Octiv Digital
Display & Remarketing Ads Management

Getting Started With Google Tag Manager

by | Last updated Oct 6, 2023

Using tools like Google Analytics, Adobe Analytics or a similar system, there are a number of ways to appropriately track performance for various online marketing efforts. To work correctly, these systems require placement of tracking code in your site’s files. Inserting tracking snippets can be complicated if you are not familiar with your site’s files and there is little room for error. Even one small character missing from the javascript string could cause metrics to report incorrectly or worse, it could cause issues with other aspects of your site.

For this reason and to centralize all tracking in one location, we prefer to use the Google Tag Manager.

What is Google Tag Manager?

The Google Tag Manager (GTM) is a way to compile all of your tracking into one container and publish the container outside of your existing site files. You begin by placing one (yes, only one) snippet of javascript into the files of your site to act as a parent container for any analytics or marketing tracking you may use. Using one tag versus a separate tag for all of your different tracking removes the likelihood of errors that could happen.

The Old Way

You may be launching a new pay-per-click advertising campaign and want to track its conversions. To make sure your conversion tracking is properly set up, you need to insert Google Ads tracking into the header of your site for each page you need to track. For most content management systems, this means locating the header file of your site and inserting the code alongside any other tracking snippets. For any older sites built with static HTML pages, this means adding the tag to the header of every single page.

Google Analytics Tracking Code

Any time you would like to track something new, you have to repeat this process of diving into site files and updating snippets of javascript.

The New Way

Using the same scenario of launching a new pay-per-click campaign where you want to track ad conversions, you add one piece of code to your header files to use the Google Tag Manager. Then, using the GTM interface, you choose the ads account you want to track and the additional code is automatically inserted into your site without you having to drill into the site’s files.

Using Google Tag Manager

Any time you would like to track something new, you simply select the tracking code (the platform currently offers 50 different types of tracking for analytics and advertising) from within the GTM interface. As long as everything looks correct, you publish the container and the new tracking code immediately appears within the source of your site.

Say Goodbye to Developer Tickets

If you’re used to having to write up a ticket for your webmaster or web developer to update tracking codes and then play the waiting game to have the tracking go live, the GTM gives you the opportunity to avoid all of that. As long as the container exists on the site, you take control of being able to publish any tags you want and whenever you want.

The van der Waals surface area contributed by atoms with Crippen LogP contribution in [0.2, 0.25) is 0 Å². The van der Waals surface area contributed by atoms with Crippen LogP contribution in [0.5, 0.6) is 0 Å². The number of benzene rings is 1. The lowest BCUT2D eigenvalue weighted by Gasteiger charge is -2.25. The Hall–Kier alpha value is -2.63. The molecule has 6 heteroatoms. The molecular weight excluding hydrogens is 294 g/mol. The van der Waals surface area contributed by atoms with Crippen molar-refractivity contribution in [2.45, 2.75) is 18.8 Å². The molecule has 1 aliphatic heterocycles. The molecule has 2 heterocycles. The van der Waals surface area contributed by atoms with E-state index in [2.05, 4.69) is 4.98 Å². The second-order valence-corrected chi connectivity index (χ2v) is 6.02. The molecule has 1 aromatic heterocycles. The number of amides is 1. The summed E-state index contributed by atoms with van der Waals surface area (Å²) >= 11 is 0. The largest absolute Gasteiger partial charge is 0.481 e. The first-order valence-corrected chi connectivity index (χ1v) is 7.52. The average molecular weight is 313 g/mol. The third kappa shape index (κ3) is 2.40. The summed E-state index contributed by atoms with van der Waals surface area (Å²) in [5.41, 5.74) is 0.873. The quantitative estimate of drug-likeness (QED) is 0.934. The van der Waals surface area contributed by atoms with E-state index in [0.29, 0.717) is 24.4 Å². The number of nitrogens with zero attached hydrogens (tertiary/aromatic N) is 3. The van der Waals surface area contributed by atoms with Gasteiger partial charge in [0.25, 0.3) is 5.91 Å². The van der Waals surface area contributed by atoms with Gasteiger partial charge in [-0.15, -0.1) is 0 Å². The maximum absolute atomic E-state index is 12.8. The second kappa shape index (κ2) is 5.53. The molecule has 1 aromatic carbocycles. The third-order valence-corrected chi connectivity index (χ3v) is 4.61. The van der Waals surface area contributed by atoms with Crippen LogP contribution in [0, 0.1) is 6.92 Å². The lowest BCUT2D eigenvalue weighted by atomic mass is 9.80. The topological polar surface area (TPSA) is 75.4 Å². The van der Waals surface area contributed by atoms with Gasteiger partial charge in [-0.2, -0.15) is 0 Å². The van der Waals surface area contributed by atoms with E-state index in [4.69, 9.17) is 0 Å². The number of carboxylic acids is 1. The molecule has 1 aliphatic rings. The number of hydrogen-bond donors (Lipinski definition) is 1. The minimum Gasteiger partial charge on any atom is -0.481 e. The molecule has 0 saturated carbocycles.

How to Get Started with Google Tag Manager

Step one, make sure you have a Google account to work with. If you are already using a Google account for email (Gmail), advertising or analytics, you’ll want to use that same account. Using the same account will make it easier for you to manage everything under one umbrella account.

Google Tag Manager

Next, head over to https://marketingplatform.google.com/about/tag-manager/ to start your Google Tag Manager account. The platform will provide the container snippet you will need to add to a couple of places on your site. Adding this container code is the only time you’ll have to dig into your site’s files – once it is added, there won’t be any need touch site files again.

Using WordPress As Your CMS? It’s Even Easier.

Many small-to-midsized businesses use WordPress as their content management system. If you are running on WordPress, implementing GTM is even easier.

Locate and install the plug-in Google Tag Manager by Thomas Geiger. When prompted, enter your Google Tag Manager ID and any other details about your account. The plug-in will insert the required code into your site’s files without you having to dig into any type of code. From there, you’ll add tracking through the tag manager interface.

Easy, right?

Test, Test, Test

Once you are all set up on GTM, you successfully enable streamlining of all of your tracking and can make easy adjustments as needed. Start by setting up your Google Analytics tracking, Google Ads conversion tracking and Google Ads remarketing code. These tracking pieces are fundamental to most digital marketing campaigns and will be the best way to familiarize yourself with the Google Tag Manager interface. Publish the GTM container so tracking is live on your site, then test, test, test. If set up correctly, you will see traffic through Google Analytics, conversions through Google Ads and you should see your remarketing list begin to grow.

These are just the basics to getting started with Google Tag Manager. As you become more comfortable with the interface, you’ll find there are many more things to track that lend themselves to better understanding the behavior of your site visitors.

With the right data at your fingertips, you have the ability to become a much stronger marketer.

About the Author

Jeff Romero

Founder of Octiv Digital, University of Utah alumni, drummer and digital marketer for local businesses, e-commerce organizations and more. I write on the Octiv Digital blog about SEO, paid search, web development and analytics.


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